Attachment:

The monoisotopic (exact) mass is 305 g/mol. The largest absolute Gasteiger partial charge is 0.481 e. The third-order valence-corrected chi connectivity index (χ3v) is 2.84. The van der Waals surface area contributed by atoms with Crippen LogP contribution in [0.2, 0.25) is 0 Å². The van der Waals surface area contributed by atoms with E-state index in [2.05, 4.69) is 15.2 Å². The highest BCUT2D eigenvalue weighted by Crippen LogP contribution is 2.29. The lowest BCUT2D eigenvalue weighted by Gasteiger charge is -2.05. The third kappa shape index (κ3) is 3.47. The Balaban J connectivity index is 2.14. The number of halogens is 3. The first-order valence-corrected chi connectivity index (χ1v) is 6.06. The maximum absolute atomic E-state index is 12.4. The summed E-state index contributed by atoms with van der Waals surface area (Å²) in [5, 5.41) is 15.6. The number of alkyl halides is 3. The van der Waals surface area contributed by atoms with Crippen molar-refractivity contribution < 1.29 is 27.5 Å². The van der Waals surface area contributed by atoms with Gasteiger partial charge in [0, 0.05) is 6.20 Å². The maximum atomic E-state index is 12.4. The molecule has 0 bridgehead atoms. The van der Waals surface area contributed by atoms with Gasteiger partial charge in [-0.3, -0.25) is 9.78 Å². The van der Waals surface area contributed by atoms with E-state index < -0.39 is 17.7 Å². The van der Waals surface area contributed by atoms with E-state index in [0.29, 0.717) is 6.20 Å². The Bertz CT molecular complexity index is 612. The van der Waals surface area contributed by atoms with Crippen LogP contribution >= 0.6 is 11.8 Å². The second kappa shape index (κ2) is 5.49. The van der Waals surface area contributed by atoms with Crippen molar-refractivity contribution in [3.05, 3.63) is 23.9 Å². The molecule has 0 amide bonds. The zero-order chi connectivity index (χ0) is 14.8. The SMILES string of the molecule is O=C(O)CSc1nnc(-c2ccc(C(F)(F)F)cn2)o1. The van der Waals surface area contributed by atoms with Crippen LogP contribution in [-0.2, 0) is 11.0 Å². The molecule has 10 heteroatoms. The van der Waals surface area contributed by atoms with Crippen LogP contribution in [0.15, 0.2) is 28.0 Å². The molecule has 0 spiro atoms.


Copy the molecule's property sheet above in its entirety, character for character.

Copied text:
The monoisotopic (exact) mass is 305 g/mol. The largest absolute Gasteiger partial charge is 0.481 e. The third-order valence-corrected chi connectivity index (χ3v) is 2.84. The van der Waals surface area contributed by atoms with Crippen LogP contribution in [0.2, 0.25) is 0 Å². The van der Waals surface area contributed by atoms with E-state index in [2.05, 4.69) is 15.2 Å². The highest BCUT2D eigenvalue weighted by Crippen LogP contribution is 2.29. The lowest BCUT2D eigenvalue weighted by Gasteiger charge is -2.05. The third kappa shape index (κ3) is 3.47. The Balaban J connectivity index is 2.14. The number of halogens is 3. The first-order valence-corrected chi connectivity index (χ1v) is 6.06. The maximum absolute atomic E-state index is 12.4. The summed E-state index contributed by atoms with van der Waals surface area (Å²) in [5, 5.41) is 15.6. The number of alkyl halides is 3. The van der Waals surface area contributed by atoms with Crippen molar-refractivity contribution < 1.29 is 27.5 Å². The van der Waals surface area contributed by atoms with Gasteiger partial charge in [0, 0.05) is 6.20 Å². The maximum atomic E-state index is 12.4. The molecule has 0 bridgehead atoms. The van der Waals surface area contributed by atoms with Gasteiger partial charge in [-0.3, -0.25) is 9.78 Å². The van der Waals surface area contributed by atoms with E-state index < -0.39 is 17.7 Å². The van der Waals surface area contributed by atoms with E-state index in [0.29, 0.717) is 6.20 Å². The Bertz CT molecular complexity index is 612. The van der Waals surface area contributed by atoms with Crippen LogP contribution >= 0.6 is 11.8 Å². The second kappa shape index (κ2) is 5.49. The van der Waals surface area contributed by atoms with Crippen molar-refractivity contribution in [3.05, 3.63) is 23.9 Å². The molecule has 0 amide bonds. The zero-order chi connectivity index (χ0) is 14.8. The SMILES string of the molecule is O=C(O)CSc1nnc(-c2ccc(C(F)(F)F)cn2)o1. The van der Waals surface area contributed by atoms with Crippen LogP contribution in [-0.2, 0) is 11.0 Å². The molecule has 10 heteroatoms. The van der Waals surface area contributed by atoms with Crippen LogP contribution in [0.15, 0.2) is 28.0 Å². The molecule has 0 spiro atoms.